This might push you to ponder some sort of ethical dilemma, as you try to sort out which brats deserve which punishment. Don't overthink it. It ain't high art, but it is cathartic and gruesome and arrives in time for Halloween. There's a reason we keep revisiting the bloodiest girl at the ball.

Favorite

From the ArkTimes store

Film Details

  • Carrie

    • Rated NR - Horror, Suspense/Thriller
Carrie
Rated NR · 2013
Official Site: www.carrie-movie.com
Director: Kimberly Peirce
Writer: Roberto Aguirre-Sacasa and Stephen King
Producer: Kevin Misher
Cast: Chloë Grace Moretz, Julianne Moore, Judy Greer, Alex Russell, Gabriella Wilde, Portia Doubleday, Cynthia Preston, Max Topplin, Ansel Elgort and Kim Roberts

Trailer


Now Playing

Sorry there are no upcoming showtimes for Carrie

Comments

Subscribe to this thread:

Add a comment

More by Sam Eifling

Readers also liked…

  • Not much to 'Love'

    In Judd Apatow's new Netflix original series.
    • Feb 25, 2016

Most Shared

  • Executionpalooza

    Appearances count. I was struck by a single sentence over the weekend in a full page of coverage in The New York Times devoted to the killing spree in Arkansas, beginning with a front-page account of the recent flurry of legal filings on pending executions and continuing inside with an interview with Damien Echols, the former death row inmate.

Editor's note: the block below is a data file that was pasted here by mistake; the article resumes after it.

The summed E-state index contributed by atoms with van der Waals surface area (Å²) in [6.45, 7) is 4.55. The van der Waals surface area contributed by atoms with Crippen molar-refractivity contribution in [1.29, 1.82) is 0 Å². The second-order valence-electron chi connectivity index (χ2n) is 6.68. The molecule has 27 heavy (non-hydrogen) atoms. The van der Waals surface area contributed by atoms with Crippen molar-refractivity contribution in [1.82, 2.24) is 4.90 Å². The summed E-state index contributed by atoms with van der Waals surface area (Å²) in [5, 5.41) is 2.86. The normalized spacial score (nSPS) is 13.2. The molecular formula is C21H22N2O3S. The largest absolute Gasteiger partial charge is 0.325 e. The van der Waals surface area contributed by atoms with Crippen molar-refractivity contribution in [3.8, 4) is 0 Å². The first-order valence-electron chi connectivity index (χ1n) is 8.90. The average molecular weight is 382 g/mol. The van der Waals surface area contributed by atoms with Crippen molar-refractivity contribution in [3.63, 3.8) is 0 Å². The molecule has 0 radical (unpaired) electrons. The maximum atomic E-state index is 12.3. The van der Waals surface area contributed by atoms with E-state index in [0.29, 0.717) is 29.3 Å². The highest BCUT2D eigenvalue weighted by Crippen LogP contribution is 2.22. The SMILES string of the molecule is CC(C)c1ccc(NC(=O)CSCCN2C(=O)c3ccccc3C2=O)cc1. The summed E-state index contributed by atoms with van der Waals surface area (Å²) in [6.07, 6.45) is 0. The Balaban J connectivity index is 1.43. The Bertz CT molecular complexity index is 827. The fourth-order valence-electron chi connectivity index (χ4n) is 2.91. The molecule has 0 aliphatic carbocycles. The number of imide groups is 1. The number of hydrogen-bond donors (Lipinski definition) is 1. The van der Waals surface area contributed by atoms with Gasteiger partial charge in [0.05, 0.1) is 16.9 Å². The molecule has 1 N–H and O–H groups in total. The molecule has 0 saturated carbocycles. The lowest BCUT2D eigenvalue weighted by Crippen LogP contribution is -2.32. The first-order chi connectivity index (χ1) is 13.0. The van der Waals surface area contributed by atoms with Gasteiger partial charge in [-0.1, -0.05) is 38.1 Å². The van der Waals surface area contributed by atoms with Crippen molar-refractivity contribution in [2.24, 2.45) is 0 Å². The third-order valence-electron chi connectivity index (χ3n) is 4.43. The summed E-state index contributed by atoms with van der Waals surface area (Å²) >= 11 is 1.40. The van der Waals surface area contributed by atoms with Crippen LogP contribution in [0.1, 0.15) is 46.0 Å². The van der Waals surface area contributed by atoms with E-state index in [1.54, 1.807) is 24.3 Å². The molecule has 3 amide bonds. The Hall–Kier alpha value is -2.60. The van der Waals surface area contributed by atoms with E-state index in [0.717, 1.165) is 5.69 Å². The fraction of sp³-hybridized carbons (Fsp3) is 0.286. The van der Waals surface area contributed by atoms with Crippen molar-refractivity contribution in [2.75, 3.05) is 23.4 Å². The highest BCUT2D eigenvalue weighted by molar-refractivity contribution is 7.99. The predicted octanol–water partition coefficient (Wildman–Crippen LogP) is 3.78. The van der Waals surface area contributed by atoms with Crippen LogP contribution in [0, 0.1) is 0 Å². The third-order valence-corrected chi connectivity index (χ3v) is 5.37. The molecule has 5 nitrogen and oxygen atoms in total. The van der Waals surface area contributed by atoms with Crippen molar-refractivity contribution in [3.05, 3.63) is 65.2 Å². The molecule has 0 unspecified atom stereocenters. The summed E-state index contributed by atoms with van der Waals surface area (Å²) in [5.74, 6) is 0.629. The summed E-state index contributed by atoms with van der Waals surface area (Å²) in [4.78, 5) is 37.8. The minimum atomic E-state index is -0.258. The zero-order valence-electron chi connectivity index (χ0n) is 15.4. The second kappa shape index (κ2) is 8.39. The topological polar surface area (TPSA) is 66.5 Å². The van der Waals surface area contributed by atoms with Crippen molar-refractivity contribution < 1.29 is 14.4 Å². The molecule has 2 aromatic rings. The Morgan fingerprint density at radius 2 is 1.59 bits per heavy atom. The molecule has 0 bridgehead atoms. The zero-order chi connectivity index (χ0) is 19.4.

• Art bull

    "God, I hate art," my late friend The Doctor used to say.
  • Not justice

    The strongest, most enduring calls for the death penalty come from those who feel deeply the moral righteousness of "eye-for-an-eye" justice, or retribution. From the depths of pain and the heights of moral offense comes the cry, "The suffering you cause is the suffering you shall receive!" From the true moral insight that punishment should fit the crime, cool logic concludes, "Killers should be killed." Yet I say: retribution yes; death penalty no.
  • Judge Griffen writes about morality, Christian values and executions

    Pulaski County Circuit Judge Wendell Griffen, who blogs at Justice is a verb!, sends along a new post this morning.
  • The Ledell Lee execution thread

    Arkansas Times contributor Jacob Rosenberg is at the Cummins Unit in Grady filing dispatches tonight in advance of the expected execution of Ledell Lee, who was sentenced to death for the Feb. 9, 1993, murder of Debra Reese, 26, who was beaten to death in the bedroom of her home in Jacksonville.

Latest in Movie Reviews

Visit Arkansas

Haralson, Smith named to Arkansas Tourism Hall of Fame

Haralson, Smith named to Arkansas Tourism Hall of Fame

Chuck Haralson and Ken Smith were inducted into the Arkansas Tourism Hall of Fame during the 43rd annual Governor’s Conference on Tourism

Event Calendar

« »

April

S M T W T F S
  1
2 3 4 5 6 7 8
9 10 11 12 13 14 15
16 17 18 19 20 21 22
23 24 25 26 27 28 29
30  
 

© 2017 Arkansas Times | 201 East Markham, Suite 200, Little Rock, AR 72201
Powered by Foundation